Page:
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Posts tagged ‘health/wellbeing’

Please note: if you are studying TU811 the contents of this blog should not be favoured above a detailed reading of the module material and assessment information and advice from your tutor.

 The OU module TU811 Thinking strategically: systems tools for managing change introduces the concepts ‘area of practice’ and ‘situation of interest’.  I studied this module in 2010 and I now have the privilege of being an associate lecturer on that same module.  The other evening I told my group of students that – with hindsight – I didn’t really ‘get’ the concept of ‘area of practice’ when I did the module and tried to explain why.

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When we use systems to help us understand the busy, messy world of human activity, we are in effect drawing a boundary.  We identify some things that are ‘in’ our ‘system of interest’ and that means other things are outside it i.e. not a focal part of our interest.  We do this whether we realise it or not – the problem is, if we are not being explicit about our choice of boundaries then we blur them for ourselves and other people.  Then we get confused and conflicted.

Take for example, the NHS planning guidance published in December 2015.  The word system is used in it a lot – it is all about ‘the system’ but here are some insights into my thoughts as I read it…

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As  someone who likes to read into language and discourse, I’ve been thinking recently about the different ways in which the relationship between wellbeing and health on the one hand and work on the other is framed.  Sadly I don’t have time to do a ‘proper’ study to see whether others are saying this or to reference back to all the sources that are leading me to these understandings, but this is where my day to day observations and reflections are leading me.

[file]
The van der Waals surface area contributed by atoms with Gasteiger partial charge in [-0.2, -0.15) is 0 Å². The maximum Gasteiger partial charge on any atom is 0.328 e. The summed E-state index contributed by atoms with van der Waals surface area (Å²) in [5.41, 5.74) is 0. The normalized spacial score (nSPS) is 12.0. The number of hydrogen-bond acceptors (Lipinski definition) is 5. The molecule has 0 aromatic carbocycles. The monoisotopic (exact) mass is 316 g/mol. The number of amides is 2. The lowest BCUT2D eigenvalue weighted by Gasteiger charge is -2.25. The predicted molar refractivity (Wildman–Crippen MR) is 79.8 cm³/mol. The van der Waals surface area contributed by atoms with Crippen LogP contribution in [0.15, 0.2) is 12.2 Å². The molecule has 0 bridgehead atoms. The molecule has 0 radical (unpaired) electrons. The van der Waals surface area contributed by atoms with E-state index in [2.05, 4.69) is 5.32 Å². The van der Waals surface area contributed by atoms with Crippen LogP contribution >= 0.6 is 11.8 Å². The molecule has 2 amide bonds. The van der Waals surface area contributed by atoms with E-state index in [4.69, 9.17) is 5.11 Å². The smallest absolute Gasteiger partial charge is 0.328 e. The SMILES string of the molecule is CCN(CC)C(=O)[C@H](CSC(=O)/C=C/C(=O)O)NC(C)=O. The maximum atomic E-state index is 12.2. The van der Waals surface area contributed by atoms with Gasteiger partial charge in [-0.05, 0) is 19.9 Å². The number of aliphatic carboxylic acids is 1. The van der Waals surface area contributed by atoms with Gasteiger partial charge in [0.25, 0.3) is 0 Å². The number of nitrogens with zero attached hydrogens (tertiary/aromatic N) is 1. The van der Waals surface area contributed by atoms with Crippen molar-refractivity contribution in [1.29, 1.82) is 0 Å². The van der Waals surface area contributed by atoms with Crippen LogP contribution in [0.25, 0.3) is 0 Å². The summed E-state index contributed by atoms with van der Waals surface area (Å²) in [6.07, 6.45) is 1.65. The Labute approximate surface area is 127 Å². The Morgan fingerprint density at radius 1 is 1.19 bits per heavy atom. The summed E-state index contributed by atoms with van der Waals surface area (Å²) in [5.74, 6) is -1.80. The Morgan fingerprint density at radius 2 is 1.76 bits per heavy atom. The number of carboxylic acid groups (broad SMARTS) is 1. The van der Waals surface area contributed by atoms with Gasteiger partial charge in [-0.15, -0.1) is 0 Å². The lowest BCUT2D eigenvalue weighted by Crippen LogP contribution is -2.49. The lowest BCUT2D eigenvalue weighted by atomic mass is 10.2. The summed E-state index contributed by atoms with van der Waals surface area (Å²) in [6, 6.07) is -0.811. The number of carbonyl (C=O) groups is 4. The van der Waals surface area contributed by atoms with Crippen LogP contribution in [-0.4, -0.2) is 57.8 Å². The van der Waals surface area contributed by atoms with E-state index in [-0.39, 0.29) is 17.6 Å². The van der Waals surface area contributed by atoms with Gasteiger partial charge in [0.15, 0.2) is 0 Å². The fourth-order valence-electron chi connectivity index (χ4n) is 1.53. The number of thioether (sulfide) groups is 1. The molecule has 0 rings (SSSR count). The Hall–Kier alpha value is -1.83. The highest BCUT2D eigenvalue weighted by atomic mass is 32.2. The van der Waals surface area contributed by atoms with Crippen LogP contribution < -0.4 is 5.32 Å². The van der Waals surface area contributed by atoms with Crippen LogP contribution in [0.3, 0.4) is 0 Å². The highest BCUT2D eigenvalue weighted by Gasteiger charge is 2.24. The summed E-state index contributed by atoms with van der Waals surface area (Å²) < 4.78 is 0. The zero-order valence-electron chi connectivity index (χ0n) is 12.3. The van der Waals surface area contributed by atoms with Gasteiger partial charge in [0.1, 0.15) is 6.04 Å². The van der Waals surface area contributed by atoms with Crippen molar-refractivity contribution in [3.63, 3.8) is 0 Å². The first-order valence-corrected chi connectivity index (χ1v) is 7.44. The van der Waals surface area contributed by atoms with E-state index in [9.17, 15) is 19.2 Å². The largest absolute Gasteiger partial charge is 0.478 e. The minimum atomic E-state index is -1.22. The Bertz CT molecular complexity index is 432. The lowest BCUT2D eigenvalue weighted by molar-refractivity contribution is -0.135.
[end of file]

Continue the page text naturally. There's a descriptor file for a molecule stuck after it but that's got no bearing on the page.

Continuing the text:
I see three different types of ‘framing’ going on…for convenience I have named them….

  • wellbeing and health in order to work
  • wellbeing and health at work
  • wellbeing and health through work

So here are my explanations…

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Not got much time but I don’t want to lose this one…

The Journal of Public Health Policy have just published a ‘Special Section’ on “What is health?” with the editors intro entitled “What do we mean when we use the word health?

The special section centres on an open access article by Bircher and Kuruvilla (2014) introducing the Meikirch Model of Health.  The model offers up a particular definition of health:

Health is a state of wellbeing emergent from conducive interactions between individuals’ potentials, life’s demands, and social and environmental determinants

This definition:

  • resonates with me – ’emergent from conducive interactions’ reminds me of my own post from ages ago now on A systems perspective on health and wellbeing which talks about interactions and emergence.
  • throws up intrigue – ‘is a state of wellbeing’ connects me to my recent post on Conceptions of wellbeing – if health is ‘a’ state of wellbeing what other states of wellbeing are there? or is health the only state of wellbeing? It strikes me that you could swap the words ‘health’ and ‘wellbeing’ over ‘Wellbeing is a state of health…’ and still get people nodding their heads wisely.
  • and questions – the abstract also mentions lifecourse approach – so is it a ‘state’ or ‘dynamic’?

Overall I quite like it.

Unfortunately the commentary offered by other authors in the Special Issue aren’t open access and Lancs Library isn’t a subscriber.  Trying to source.

I feel the need to start this post with an acknowledgement of the gap since my last post.  Whilst I don’t pretend to think there are people out there missing my blogs – I’m more worried about the number of streams of thoughts I have had which have come and gone and are unrecorded.  It’s all because  I’ve been busy keeping up with the reading and discussion forum for my PhD modules – and the assignments.  I’ve also worked with two others to plan, design and facilitate the first ever Open University Systems Thinking in Practice alumni and friends get together – which was great.  The formal taught work for my PhD finished today, I’ve got one more assignment to do – and then hopefully can use the summer to consolidate some of the material I have covered through blogs.  It’s been a great journey, just haven’t had time to stop and take stock of it on the way.

Anyway, back to the real reason that I started blogging today.  It was prompted by a seminar I participated in last Monday.  Newcastle University, Sheffield University and NEF have got some funding to run a series of seminars on the ‘Politics of wellbeing‘.  It is essentially people from the discipline of political science coming together to consider what the discipline offers to the ‘shift’ towards wellbeing in policy and politics – both in a critical and a constructive way.  This seminar was the second in the series and I was asked to speak.

Preparing the talk led me to articulate and make explicit something that had been going on in the back of my mind for a long time. Read more »